No me importa por qué, porque el porqué no va a cambiar las cosas. (I don’t care why, because the why is not going to change things.)
Whyyyy? As you see, we have this really important porque word in Spanish, which has four different spellings and means something different for each of the spellings.
Which one means what and when do you use them?
Hi, I’m Maura from Spring Spanish, and ¡aprendamos la diferencia ahora mismo! (let’s learn the difference right now!)
1. The four types of “why” in Spanish
Our first example at the beginning of this video includes three of these: No me importa por qué, porque el porqué no va a cambiar las cosas. (I don’t care why, because the why is not going to change things.)
But there’s yet another one: por que without the accent. Notice how this is what creates the four versions, the accent. We have either both words together or separate:
- por que
And then the same plus an accent:
- por qué
Vamos a repasar algunos chunks para ayudarte a entender dónde está la diferencia, pero antes, me disculpo en nombre del español por hacer esto. (Let’s go through some chunks to help you understand where the difference lies, but before, I apologize in the name of Spanish for doing this.)
I promise there’s a ton of native speakers that would fail to understand this. Personally, I do frown upon that. Aunque tengo que admitir que me entrenaron para eso en la universidad. (Although I have to admit I was trained for that in college.)
Let’s start with the most popular couple:
a. Porque (because)
- Se canceló la reunión porque se fue la luz. (The meeting was canceled because the power went out.)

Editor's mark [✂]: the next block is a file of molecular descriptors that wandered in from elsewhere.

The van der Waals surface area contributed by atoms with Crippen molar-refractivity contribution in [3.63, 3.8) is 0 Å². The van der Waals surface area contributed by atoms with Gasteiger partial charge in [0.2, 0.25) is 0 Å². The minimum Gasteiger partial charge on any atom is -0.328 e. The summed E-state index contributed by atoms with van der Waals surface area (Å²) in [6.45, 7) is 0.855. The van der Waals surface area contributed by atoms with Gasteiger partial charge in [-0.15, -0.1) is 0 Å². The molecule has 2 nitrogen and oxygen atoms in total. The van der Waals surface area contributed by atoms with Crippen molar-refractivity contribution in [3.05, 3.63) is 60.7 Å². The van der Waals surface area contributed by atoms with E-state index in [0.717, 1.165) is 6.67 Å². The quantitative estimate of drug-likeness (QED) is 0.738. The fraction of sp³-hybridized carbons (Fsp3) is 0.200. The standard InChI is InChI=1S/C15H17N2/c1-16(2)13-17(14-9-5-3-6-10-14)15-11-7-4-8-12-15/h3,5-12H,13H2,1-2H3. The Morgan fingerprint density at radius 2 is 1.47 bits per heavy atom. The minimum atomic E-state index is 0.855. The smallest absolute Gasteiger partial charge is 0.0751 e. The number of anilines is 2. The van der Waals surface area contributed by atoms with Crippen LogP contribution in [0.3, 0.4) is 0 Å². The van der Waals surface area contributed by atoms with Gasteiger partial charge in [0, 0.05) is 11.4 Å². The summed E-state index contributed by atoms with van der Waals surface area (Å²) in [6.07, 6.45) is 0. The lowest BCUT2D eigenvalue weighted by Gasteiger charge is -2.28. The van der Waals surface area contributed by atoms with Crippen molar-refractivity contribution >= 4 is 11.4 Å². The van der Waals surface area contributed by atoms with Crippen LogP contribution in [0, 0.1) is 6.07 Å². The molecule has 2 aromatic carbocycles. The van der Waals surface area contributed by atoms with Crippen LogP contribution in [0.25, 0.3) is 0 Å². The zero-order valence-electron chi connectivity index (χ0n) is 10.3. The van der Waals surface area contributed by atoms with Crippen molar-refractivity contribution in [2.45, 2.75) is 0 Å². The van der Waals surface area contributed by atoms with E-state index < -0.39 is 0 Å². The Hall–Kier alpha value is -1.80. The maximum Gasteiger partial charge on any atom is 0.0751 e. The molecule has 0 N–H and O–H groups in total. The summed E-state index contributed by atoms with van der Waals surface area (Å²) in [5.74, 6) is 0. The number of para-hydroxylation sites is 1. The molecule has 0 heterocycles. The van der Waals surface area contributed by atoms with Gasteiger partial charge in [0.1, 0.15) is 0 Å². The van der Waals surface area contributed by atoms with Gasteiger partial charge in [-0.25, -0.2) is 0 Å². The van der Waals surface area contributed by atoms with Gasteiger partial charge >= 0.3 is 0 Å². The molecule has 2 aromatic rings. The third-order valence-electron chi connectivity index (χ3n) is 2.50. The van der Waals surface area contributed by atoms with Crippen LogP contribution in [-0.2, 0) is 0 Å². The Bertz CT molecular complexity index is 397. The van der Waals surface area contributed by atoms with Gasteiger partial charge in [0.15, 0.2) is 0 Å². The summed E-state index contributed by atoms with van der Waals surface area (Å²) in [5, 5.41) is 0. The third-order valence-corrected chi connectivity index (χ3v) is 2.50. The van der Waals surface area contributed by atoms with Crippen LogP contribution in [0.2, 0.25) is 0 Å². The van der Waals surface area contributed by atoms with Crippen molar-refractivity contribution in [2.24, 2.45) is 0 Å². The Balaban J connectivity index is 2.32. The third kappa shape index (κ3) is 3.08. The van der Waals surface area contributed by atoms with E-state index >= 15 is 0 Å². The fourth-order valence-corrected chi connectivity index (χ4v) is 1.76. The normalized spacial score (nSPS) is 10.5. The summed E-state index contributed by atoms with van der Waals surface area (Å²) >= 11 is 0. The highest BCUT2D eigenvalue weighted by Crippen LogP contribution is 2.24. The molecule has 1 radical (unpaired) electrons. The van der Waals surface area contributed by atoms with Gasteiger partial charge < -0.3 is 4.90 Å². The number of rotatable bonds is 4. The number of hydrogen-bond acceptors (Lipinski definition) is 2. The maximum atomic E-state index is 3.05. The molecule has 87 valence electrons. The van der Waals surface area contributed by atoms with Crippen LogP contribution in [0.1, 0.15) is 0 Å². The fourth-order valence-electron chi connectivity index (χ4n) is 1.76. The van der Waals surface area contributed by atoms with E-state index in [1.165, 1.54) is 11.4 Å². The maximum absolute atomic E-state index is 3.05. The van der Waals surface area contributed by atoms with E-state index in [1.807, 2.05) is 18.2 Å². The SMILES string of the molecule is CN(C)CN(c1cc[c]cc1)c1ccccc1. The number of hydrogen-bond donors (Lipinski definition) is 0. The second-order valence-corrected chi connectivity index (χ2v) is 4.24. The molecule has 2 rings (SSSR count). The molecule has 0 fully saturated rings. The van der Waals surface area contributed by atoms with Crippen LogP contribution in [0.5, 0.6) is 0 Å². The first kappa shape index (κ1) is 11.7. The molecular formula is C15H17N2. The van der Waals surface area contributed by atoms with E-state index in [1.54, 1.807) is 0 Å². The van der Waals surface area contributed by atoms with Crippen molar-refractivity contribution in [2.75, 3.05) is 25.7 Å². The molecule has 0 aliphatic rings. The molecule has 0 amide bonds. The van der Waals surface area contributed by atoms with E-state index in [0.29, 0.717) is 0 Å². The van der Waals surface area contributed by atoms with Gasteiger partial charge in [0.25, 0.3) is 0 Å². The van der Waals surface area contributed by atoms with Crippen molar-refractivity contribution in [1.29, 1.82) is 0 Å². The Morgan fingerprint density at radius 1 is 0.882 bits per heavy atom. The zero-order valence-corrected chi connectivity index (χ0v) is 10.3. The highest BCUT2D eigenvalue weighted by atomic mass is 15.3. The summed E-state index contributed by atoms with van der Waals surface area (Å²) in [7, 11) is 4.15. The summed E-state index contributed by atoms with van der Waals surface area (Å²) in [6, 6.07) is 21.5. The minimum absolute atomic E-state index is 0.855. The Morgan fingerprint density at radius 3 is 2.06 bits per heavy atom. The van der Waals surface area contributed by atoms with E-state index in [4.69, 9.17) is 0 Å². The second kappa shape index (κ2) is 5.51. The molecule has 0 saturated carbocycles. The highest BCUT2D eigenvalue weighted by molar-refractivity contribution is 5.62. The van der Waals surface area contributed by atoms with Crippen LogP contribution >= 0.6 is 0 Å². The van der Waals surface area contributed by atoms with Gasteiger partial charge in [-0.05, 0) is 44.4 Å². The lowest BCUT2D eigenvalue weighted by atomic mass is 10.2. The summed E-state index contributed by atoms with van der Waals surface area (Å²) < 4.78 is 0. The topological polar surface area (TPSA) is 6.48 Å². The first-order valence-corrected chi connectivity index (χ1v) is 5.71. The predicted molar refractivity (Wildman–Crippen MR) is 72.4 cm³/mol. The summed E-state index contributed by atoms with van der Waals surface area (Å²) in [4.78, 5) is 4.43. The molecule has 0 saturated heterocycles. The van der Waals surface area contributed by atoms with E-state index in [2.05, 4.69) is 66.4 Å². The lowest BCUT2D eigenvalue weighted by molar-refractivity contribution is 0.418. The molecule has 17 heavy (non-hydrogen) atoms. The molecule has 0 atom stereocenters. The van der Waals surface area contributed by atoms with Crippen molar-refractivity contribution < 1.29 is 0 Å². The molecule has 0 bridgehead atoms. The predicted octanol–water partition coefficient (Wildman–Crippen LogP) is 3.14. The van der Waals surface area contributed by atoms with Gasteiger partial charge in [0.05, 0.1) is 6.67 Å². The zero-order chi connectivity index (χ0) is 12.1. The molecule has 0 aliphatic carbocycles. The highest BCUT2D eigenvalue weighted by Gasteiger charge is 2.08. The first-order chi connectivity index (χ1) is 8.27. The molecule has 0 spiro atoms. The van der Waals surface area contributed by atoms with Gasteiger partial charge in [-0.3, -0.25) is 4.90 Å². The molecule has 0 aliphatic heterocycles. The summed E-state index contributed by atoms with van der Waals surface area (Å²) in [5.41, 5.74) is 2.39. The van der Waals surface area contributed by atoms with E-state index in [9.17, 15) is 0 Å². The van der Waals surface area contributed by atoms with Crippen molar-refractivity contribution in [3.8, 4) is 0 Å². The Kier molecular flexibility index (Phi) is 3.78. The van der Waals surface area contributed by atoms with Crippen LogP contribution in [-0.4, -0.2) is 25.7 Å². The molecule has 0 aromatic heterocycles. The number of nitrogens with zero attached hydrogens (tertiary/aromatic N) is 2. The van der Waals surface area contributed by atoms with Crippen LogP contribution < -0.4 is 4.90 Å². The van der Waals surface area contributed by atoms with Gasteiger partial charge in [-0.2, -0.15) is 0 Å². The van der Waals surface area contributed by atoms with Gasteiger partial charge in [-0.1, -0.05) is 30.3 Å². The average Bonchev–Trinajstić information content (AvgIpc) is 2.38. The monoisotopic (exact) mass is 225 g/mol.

- Llegaron tarde porque no pusieron alarma. (They were late because they did not set an alarm.)
- No quiero ir porque no me da la gana. (I don’t want to go because I don’t feel like it.)
Porque (because) as you can see, is what you’d use to establish the reason for something to be. Add this reason right after, like in: Se canceló la reunión porque se fue la luz. (The meeting was canceled because the power went out.)
b. Por qué (why)
- ¿Por qué estás gritando? (Why are you shouting?)
- No entiendo por qué se molestaron. (I don’t understand why they got upset.)
- ¡Por qué sitios más interesantes hemos pasado hoy! (What interesting places we’ve been to today!)
Por qué (why) is the actual question. Whether you use it as a direct question: ¿Por qué estás gritando? (Why are you shouting?) Or an indirect one: No entiendo por qué se molestaron. (I don’t understand why they got upset.) You could also use this for exclamation, as in: ¡Por qué sitios más interesantes hemos pasado hoy! (What interesting places we’ve been to today!) But that is so uncommon, we don’t even have to talk about that.
Porque no me da la gana (because I don’t feel like it) is a very useful chunk and, I believe, the first rude chunk I’ve shared with you. It is well deserving of a chunk alert, because though I don’t want you to be rude, I do want you to feel free in Spanish. Y, a veces, hay que saber poner límites con firmeza. (And, sometimes, it is necessary to know how to firmly set boundaries.)
That’s what this does. You’re essentially saying that you do not need a reason for whatever is being questioned.
So, you say:
- Porque no me da la gana, for negatives, and
- Porque me da la gana, for affirmations.
It means: Lo hago o no lo hago simplemente porque quiero. (I do it or don’t do it simply because I want to.) No reason needed.
Now, let’s move on to our less popular couple:
c. El porqué (the why)
- Da igual, el porqué es irrelevante en esta situación. (Anyway, the why is irrelevant in this situation.)
- Sus porqués siempre son absurdos. (Their why’s are always absurd.)
- Por favor, explícame el porqué de tu actitud. (Please, explain to me the why of your attitude.)
This “porqué” is only used as a thing, and therefore, you can usually find an “el” (the), “los” (the), “su” (his or her)before it. Just like you would say “el vaso” (the glass), you can say “el porqué” (the why). Also notice that, as a thing, it has a plural form: porqués (why’s).
d. Por que (for that)
- Optaron por que mejor compraban una computadora nueva. (They opted to buy a new computer instead.)